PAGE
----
What do a socially distant Ramadan and Eid look like this year?
It feels like all anyone has talked about for the last few months is coronavirus and rightly so. It has impacted everyone’s way of life with some being left with devastating results.
Omma tells us how it has impacted her - a Muslim with Crohn’s Disease.
For most Muslims, Ramadan is a really spiritual and social time. It is a time to reset, re-prioritise and reconnect with our faith. It is a time where we try to break bad habits, reduce overindulgence, and remember the less fortunate whilst practising gratitude.
It is also a time where we have friends and family over to break our fasts together or go out to restaurants to eat and pray “Tarawee” (nightly prayers) at the masjid. We often get to see our local community members at the masjid, people we do not see on a daily basis. This time really helps me personally feel connected to my faith and embrace the true meaning of “brotherhood”.
But this year has been very different. I am lucky because I have a big family that I live with so this has helped massively. But for lots of other people, especially Muslim reverts, or people who live alone, it is not so simple.
Then if you add Crohn’s to the mix, it has made for a very different Ramadan.
Over the last 8 years, since my diagnosis, I have been unable to complete all my fasts during Ramadan because of the uncertainty and unpredictable nature of this disease. Most years I have not kept a single one and at most one year I managed half. But having had my proctectomy (or Barbie-butt!) surgery 3 years ago, and really focusing on getting stronger, I finally thought this was my year. Then coronavirus came along and said "not today ma’am"!
Being high-risk, my medical advice was to avoid fasting this year as it could weaken my immune response and potentially make me more susceptible to contracting the virus.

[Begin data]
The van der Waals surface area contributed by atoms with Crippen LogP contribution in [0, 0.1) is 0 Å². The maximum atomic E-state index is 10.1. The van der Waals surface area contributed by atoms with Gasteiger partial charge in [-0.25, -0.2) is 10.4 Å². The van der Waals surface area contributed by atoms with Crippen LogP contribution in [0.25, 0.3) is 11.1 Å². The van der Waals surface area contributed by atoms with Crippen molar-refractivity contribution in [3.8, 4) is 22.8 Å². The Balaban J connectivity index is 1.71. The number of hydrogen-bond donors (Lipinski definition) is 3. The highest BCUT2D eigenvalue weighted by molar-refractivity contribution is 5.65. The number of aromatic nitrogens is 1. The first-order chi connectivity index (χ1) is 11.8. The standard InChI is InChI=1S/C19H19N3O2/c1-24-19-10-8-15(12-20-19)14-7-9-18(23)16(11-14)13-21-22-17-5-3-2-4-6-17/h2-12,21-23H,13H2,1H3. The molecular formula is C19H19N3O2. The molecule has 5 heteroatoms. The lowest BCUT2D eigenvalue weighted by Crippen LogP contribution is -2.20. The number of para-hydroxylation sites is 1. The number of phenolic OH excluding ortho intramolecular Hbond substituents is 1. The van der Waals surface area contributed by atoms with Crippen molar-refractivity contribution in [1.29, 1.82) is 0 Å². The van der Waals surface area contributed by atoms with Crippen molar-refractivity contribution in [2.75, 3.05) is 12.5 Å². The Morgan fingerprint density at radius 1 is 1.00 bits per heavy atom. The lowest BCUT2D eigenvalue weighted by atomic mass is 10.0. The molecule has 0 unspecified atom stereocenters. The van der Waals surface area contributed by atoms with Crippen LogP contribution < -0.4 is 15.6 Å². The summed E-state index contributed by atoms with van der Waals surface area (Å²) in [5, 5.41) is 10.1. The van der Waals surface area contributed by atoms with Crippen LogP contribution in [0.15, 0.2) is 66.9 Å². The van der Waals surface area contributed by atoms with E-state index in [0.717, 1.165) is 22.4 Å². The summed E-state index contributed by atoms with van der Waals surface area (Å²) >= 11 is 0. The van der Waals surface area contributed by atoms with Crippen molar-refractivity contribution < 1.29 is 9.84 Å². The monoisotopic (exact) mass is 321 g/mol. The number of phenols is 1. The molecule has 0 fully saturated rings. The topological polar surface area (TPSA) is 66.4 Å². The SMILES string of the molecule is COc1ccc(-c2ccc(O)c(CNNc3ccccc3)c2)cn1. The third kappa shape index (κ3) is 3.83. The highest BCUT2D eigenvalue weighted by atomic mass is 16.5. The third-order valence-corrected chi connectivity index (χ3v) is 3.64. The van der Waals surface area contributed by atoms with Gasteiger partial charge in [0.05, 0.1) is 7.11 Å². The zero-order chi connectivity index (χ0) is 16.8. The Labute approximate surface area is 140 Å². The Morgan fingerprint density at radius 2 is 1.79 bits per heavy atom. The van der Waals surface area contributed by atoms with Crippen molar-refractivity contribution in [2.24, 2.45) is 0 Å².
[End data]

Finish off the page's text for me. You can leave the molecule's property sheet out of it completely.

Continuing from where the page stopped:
In order to still get the benefits of this blessed month, I wrote about the different ways I was hoping to spend this month over on my blog.
So, what does this mean for Eid?
The Eid prayer is going to be prayed in the home instead of in congregation. Families will have to make do with phone calls and video messages instead of Eid hugs and family feasts. Social distancing is sure to dampen the celebration but maybe this is a chance to go above and beyond this year. On Twitter, I read about Black Muslims organising an online space or Zoom call where they can celebrate together. People are partaking in virtual “Secret-Eid” with friends online and feasts will be shared amongst neighbours through contactless deliveries and waves instead of hugs. I am also hoping, energy levels permitting, to bake a whole range of desserts to hand out here safe. I will also just have to shower my parents and especially Dad with my extra tight hugs, much to his dismay!
It is a strange time to be alive. We are living through a moment in history that will be talked about and even studied in schools in years to come. So, I hope everyone stays hopeful and positive and finds ways in making this year extra special, as I intend to do.
We're here for everyone affected by Crohn's and Colitis.